The farmers, who are the back-bone
of the country, are complaining?have
a just right to complain, but, s they
ought to remember, that "its all their
own doings." They elect our law
makers. Then why not elect siuih as
are in accordance with their views and
their interests. Nor, should /they
ignore, by any means, other callings or
profossion^ljJit -s?;>ply. jto-aa thdvdo.
JlEey udvatlco thoir interests by C?flbi
Jiati'<a--bo$crds of trade, e^-h?res,
association,' &c. Let them doTtke
wise?unify,' combine. Then select
such men as are known to be directly
interested in their calling and elect
them to assist in making our laws.
Then, and not until then, will the
down-trodden farmer have his load
lightened, and be able "to smoke cigars"
and "wear good clothes" like other pro
Pleasant smiles, high-pressure hand
shaking and great interest in your
wife and children's health, can't keep
"old hard-times" from the door. We
want experience, wisdom, firmness and
watchfulness, and, more than all, less
expenditure of the people's money,
thereby decreasing office-holding arid
I trust that the men elected from
this County will have well-known
ideas of retrenchment and reform.
That they will consider seriously the
many leaks which are continually
draining our treasury, and the many
privations and "big drops of sweat"
that are required to keep it running.
They should never forget "that little
drops of water make the. mighty ocean,"
that camparitively small" sums here,
there and elsewhere, will, in the aggre
gate, heap an ocean of debt on the tax
payers of a country. A. P. AlttlER.
Sawykkdalk, S. C, August 2,1880.
Not a ripple is yet visible on the .po
litical sea along this peaceful shore;
not even a breeze to cool the bated
breath of the prospective candidate,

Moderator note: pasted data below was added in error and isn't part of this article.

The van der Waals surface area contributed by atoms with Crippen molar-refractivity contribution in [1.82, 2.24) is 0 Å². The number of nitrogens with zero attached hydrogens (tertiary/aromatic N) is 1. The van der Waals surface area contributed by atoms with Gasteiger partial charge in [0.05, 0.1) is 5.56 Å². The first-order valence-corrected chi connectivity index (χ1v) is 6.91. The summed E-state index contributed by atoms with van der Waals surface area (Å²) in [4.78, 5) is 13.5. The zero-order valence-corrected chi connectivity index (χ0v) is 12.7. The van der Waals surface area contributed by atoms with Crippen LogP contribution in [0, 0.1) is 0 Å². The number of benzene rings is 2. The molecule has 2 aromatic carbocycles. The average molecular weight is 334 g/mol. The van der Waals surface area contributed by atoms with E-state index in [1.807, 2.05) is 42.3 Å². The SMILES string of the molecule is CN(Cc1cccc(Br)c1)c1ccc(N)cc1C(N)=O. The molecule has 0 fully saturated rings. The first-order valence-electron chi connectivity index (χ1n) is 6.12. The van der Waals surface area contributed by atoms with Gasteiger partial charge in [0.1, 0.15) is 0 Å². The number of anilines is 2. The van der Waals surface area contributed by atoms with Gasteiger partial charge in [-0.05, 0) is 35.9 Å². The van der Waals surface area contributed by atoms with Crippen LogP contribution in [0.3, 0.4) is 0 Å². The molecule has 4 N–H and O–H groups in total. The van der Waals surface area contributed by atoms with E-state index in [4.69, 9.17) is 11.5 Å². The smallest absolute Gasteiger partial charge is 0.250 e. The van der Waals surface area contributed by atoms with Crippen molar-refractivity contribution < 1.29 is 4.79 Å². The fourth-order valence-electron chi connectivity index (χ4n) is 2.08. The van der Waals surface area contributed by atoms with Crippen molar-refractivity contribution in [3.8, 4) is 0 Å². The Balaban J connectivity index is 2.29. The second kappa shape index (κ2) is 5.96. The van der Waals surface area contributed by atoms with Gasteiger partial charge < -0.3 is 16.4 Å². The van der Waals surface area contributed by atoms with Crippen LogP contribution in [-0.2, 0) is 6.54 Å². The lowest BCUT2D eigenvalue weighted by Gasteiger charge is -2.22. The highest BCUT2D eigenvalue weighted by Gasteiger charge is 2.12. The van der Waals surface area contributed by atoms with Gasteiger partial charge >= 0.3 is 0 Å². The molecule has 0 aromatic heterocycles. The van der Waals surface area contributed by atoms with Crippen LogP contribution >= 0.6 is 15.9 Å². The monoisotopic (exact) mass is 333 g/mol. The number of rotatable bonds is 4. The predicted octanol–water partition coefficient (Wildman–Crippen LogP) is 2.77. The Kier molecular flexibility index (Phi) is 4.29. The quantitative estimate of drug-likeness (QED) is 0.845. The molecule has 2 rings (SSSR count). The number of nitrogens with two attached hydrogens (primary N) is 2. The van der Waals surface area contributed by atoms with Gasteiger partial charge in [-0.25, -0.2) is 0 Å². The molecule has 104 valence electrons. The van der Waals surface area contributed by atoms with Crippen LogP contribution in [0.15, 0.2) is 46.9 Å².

We understand that Professor O'Brien
will soon begin a school at the Sawyer
dale Academy. The Beaver Creek
school is increasing in numbers.
Revival meetings have been going on
at different churches in this communi
ty recently, and the Lord has greatly
blessed the labors of his servants. At
Rocky Grove Baptist Church forty-one
were added to the church in one week.
At Pleasant Hill Baptist Church, sev
enteen, if I have been rightly inform
ell, were added this week. Only one
protracted meeting has been held at
any of the Methodist Churches on this
circuit up to date, that was at Hope
Well. At this meeting fourteen were
added to the church and forty professed
conversion. It has been declared by
some of our oldest inhabitants that
such a revival has never been known in
this community u,s the one. at Hope
Well last week. The preaching was
done almost exclusively by the pastor.
Dr. Hellinger, who is an earnest conse
crated Christian. In his hands the
Muster's work is sure to prosper. Let
(Jod be praised tor what he has done
for his people here.
Mr. .1. 1>. Dury and Miss Reecy
Knotts were married at the residence
of the bride's mother by Rev. E. A.
Price last Thursday evening.
The Columbia Record says : "A new
drug has been extracted from hops,
which is said to he a combination of
morphine, cocoainc and atropine. Beer
contains plenty of the new drug."
This is the first time we have ever
heard of beer being accused of having
hops in it._
The only favors we ask of the people
of Orangeburg County is a liberal sup
port of The Times axd Democrat,
and we are glad to say that we are
getting that right along.
Mrs. J. Hanson, of Oakland, 111.,
while picking berries, Thursday after
noon, was bitten bv a rattlesnake and
Terrible rain and windstorms passed
over Columbus and Lima, Ohio, on
Friday, destroying much propertvand
killing several persons.
In a recent autograph letter to a Xew
York man, Jefferson Davis says : "I
am too old to quarrel, too old to boast.
The man of sense in his old age likes
to be iet alone."
During the session id'Congress just
closing the South Carolina delegation
has introduced 80 bills of which Mr.
Dibble introduced 27. Ilemphill 21,
Smalls 18, Perry 11. Tillinan 5 and Dar
Xeal Dow, the great cold-water advo
cate of Maine, has opened his campaign